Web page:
Wednesday, August 23, 2006

Retaining Gen Y the main challenge for employers
Michelle Keller

FOR graduating college seniors, the job market is, well, awesome: Hiring is up sharply and corporate competition for the Class of 2006 is hot.

But for employers, the real challenge isn’t getting the freshly minted grads to sign on. It’s getting them to stay.

Employers and hiring experts say the younger generation no longer approaches the first job as a nest for the next 10 or five or even three years.

“There’s no longer a stigma in changing jobs frequently,” says Eileen Kohan, executive director of a university career centre. “It’s not unnatural for someone to have several jobs in their first five years out of college.”

That revolving door is costly. Every recruit gone after a year or so represents the loss of about 1.5 times the worker’s salary for costs associated with recruiting, training and the like, according to a survey.

War for talent

“The war for talent has shifted,” survey director Scott Pollak says. “You still want to recruit, but the new challenge is, how do you keep the best people? Retention is now a big issue.”

To understand exactly how the fickle Generation Y thinks, some employers are hiring consultants schooled in the ways of those born between 1978 and 2000, the usual definition of the group.

Companies are implementing training programmes, pairing newbies with seasoned veterans and working on integrating their newest hires in the hope of boosting retention.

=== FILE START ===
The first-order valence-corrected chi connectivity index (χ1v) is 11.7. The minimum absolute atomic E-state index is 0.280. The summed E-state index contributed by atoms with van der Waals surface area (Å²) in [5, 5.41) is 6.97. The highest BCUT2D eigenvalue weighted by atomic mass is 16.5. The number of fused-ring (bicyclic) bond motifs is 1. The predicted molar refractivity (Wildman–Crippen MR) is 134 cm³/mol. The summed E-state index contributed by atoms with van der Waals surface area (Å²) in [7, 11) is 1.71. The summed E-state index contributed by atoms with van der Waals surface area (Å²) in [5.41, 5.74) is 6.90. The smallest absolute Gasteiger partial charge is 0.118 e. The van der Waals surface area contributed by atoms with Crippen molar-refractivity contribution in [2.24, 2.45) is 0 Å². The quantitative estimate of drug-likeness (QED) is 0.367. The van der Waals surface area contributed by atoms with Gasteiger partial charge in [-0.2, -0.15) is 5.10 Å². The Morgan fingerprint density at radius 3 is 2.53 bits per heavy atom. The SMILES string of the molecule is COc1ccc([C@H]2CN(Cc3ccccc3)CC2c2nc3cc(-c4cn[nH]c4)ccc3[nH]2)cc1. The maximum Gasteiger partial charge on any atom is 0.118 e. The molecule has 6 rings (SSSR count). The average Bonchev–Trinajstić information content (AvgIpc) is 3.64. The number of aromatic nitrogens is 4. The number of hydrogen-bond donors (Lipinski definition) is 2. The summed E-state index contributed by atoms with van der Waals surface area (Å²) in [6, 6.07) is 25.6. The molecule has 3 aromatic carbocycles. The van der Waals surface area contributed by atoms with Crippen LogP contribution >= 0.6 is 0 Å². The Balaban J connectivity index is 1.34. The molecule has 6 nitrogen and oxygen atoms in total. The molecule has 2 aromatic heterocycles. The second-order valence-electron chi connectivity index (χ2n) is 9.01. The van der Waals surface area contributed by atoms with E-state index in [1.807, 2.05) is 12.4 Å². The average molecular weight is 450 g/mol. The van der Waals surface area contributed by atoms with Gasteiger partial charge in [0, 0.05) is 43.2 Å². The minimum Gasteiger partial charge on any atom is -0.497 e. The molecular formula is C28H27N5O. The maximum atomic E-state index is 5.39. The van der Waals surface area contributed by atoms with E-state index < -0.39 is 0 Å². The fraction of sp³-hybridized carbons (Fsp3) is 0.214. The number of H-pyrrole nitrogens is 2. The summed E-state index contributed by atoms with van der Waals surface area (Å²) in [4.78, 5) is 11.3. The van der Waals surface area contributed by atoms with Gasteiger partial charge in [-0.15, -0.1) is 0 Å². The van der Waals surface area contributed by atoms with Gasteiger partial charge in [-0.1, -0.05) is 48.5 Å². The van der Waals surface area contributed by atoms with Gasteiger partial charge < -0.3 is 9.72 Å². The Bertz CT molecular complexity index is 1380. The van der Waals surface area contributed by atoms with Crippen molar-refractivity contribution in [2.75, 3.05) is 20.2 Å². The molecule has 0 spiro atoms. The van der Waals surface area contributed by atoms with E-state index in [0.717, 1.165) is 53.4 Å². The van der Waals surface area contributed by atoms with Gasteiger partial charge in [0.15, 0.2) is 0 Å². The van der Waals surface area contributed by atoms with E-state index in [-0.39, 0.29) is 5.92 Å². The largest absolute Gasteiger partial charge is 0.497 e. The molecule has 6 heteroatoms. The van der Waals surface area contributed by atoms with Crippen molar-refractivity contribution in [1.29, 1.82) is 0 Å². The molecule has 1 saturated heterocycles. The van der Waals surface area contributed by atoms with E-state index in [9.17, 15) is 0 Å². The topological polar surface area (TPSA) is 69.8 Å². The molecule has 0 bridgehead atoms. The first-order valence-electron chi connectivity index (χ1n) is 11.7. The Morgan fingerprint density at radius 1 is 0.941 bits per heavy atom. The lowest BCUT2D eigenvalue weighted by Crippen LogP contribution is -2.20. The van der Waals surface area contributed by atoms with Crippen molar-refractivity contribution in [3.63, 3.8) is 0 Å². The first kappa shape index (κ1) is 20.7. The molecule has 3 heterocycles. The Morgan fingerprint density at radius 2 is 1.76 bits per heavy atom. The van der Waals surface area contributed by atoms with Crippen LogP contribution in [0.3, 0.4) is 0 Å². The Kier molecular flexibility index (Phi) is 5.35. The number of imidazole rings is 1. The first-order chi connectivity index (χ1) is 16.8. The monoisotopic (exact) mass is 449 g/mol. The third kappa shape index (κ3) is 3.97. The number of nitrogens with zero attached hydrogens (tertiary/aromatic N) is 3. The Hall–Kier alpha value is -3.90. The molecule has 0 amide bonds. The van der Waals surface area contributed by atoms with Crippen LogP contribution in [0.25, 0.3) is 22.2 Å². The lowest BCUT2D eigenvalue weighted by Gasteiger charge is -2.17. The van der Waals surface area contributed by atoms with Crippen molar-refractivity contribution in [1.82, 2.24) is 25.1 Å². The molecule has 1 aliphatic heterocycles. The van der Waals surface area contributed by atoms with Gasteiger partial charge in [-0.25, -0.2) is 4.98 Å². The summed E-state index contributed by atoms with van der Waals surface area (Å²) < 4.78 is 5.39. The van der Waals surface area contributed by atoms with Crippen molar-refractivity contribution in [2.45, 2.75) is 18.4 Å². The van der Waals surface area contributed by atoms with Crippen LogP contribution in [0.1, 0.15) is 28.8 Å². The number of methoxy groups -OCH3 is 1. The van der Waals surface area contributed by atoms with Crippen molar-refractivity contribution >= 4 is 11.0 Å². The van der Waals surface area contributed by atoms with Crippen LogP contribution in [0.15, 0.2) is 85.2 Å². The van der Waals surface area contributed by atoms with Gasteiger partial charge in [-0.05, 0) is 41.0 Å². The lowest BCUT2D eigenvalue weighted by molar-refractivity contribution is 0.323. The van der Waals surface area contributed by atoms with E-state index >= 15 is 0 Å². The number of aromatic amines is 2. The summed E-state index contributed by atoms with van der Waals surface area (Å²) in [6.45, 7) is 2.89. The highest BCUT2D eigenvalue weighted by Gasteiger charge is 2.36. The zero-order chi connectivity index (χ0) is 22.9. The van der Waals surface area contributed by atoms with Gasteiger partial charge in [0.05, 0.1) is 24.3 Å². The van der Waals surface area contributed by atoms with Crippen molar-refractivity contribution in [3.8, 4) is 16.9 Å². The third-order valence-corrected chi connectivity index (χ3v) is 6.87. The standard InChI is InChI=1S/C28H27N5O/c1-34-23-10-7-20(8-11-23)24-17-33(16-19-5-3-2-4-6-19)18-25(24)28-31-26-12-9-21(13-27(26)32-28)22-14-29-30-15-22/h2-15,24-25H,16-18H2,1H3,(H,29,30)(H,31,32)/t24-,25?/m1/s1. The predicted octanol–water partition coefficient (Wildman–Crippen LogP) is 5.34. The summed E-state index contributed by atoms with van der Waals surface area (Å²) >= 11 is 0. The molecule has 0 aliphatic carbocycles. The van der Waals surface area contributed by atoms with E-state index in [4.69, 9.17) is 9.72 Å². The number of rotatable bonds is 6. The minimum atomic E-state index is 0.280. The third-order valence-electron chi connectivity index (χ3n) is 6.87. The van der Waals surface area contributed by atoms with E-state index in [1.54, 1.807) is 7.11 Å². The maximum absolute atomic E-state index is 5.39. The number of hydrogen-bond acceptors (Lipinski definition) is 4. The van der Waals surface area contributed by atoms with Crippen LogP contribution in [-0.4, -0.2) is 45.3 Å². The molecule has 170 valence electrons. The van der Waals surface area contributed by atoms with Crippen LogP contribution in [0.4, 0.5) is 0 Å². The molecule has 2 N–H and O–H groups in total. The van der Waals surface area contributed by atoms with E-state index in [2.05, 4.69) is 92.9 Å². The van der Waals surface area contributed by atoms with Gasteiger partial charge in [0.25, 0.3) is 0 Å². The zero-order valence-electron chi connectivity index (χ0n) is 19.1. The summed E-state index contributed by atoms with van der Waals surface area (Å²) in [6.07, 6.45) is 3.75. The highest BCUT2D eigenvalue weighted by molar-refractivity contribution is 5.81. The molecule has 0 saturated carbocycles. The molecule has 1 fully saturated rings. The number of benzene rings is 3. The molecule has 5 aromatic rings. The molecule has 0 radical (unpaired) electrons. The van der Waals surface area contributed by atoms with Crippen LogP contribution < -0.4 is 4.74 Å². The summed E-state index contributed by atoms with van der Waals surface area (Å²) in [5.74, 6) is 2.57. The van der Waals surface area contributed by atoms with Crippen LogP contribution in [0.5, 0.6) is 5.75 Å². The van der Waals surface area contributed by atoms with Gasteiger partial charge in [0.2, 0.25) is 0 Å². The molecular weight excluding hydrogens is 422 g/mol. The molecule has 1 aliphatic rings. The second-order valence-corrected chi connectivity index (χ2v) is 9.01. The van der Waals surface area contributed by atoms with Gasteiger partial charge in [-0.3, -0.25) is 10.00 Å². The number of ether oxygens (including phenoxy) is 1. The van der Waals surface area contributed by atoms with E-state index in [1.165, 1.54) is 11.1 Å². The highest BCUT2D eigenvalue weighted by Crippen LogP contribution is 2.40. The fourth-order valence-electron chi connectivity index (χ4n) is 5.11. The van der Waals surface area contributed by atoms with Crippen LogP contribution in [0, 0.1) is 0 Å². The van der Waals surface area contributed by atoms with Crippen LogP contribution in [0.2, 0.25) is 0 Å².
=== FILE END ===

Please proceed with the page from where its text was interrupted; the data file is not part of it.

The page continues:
Generation Y, the children of baby boomers and Gen-Xers, is often described as the entitlement generation.

Gen-Yers arrive at their first jobs with high expectations. After driving hard to be accepted to top schools and pumping up their resumes with myriad extracurricular activities and internships, many young grads expect a lush ride in the corporate world.

But while the job market may have changed, corporate culture hasn’t.

Many entry-level positions still require making copies, fact-checking reports and taking the blame when the manager messes up. In most industries, no matter how many calculus classes the wunderkind has taken, the new kid on the block will still be asked to get coffee.

And new hires may not be ready for that kind of sacrifice.

Generation Y “tends to want, and want it now,” says Carol Hacker, president of a corporate consulting and seminar company.

“They don’t want to take the time that it takes to work up. They expect that that’s going to happen pretty quickly,” she adds.

Since graduating in 2004 with a degree in human biology, Paul O’Leary’s career path has been consistently inconsistent. At the age of 25, he’s on job No. 5. O’Leary went to Japan for a stint as a gymnastics coach, worked as a salesman for Bose Corp. and held jobs at Google Inc. and Yahoo Inc.

“I have a pretty clear idea of what I want to get out of my career,” O’Leary says. “When it gets to the point where the management or the company no longer seems in line with what I have in mind, I start looking elsewhere.”

Commitment vs mobility

Introducing new hires to the wide array of jobs available within a company is how Ogilvy Public Relations Worldwide has dealt with young people who aren’t quite ready to commit to one career path.